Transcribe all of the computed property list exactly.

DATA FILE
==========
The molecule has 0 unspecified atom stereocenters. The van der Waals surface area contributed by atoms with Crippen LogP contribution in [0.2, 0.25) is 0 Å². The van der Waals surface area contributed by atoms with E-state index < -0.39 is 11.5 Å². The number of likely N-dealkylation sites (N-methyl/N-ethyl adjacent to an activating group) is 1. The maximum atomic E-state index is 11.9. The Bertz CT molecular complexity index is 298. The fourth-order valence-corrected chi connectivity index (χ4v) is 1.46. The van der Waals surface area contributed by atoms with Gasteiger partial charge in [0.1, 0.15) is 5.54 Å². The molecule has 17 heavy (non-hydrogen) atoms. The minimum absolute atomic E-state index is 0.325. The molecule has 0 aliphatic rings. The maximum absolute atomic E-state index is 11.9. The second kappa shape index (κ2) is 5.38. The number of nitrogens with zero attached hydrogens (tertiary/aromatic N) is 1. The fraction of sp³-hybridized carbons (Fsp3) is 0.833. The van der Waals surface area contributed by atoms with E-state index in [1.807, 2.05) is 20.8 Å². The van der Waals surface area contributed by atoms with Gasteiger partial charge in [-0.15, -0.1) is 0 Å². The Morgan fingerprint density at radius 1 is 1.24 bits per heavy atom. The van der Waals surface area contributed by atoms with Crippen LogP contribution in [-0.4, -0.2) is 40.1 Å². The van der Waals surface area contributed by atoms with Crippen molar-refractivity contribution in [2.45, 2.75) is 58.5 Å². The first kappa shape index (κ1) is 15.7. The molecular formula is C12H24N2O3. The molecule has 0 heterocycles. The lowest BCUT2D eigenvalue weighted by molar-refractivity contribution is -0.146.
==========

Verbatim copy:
The molecule has 0 unspecified atom stereocenters. The van der Waals surface area contributed by atoms with Crippen LogP contribution in [0.2, 0.25) is 0 Å². The van der Waals surface area contributed by atoms with E-state index < -0.39 is 11.5 Å². The number of likely N-dealkylation sites (N-methyl/N-ethyl adjacent to an activating group) is 1. The maximum atomic E-state index is 11.9. The Bertz CT molecular complexity index is 298. The fourth-order valence-corrected chi connectivity index (χ4v) is 1.46. The van der Waals surface area contributed by atoms with Gasteiger partial charge in [0.1, 0.15) is 5.54 Å². The molecule has 17 heavy (non-hydrogen) atoms. The minimum absolute atomic E-state index is 0.325. The molecule has 0 aliphatic rings. The maximum absolute atomic E-state index is 11.9. The second kappa shape index (κ2) is 5.38. The number of nitrogens with zero attached hydrogens (tertiary/aromatic N) is 1. The fraction of sp³-hybridized carbons (Fsp3) is 0.833. The van der Waals surface area contributed by atoms with E-state index in [1.807, 2.05) is 20.8 Å². The van der Waals surface area contributed by atoms with Gasteiger partial charge in [-0.15, -0.1) is 0 Å². The Morgan fingerprint density at radius 1 is 1.24 bits per heavy atom. The van der Waals surface area contributed by atoms with Crippen LogP contribution in [-0.4, -0.2) is 40.1 Å². The van der Waals surface area contributed by atoms with Crippen molar-refractivity contribution in [2.45, 2.75) is 58.5 Å². The first kappa shape index (κ1) is 15.7. The molecular formula is C12H24N2O3. The molecule has 0 heterocycles. The lowest BCUT2D eigenvalue weighted by molar-refractivity contribution is -0.146.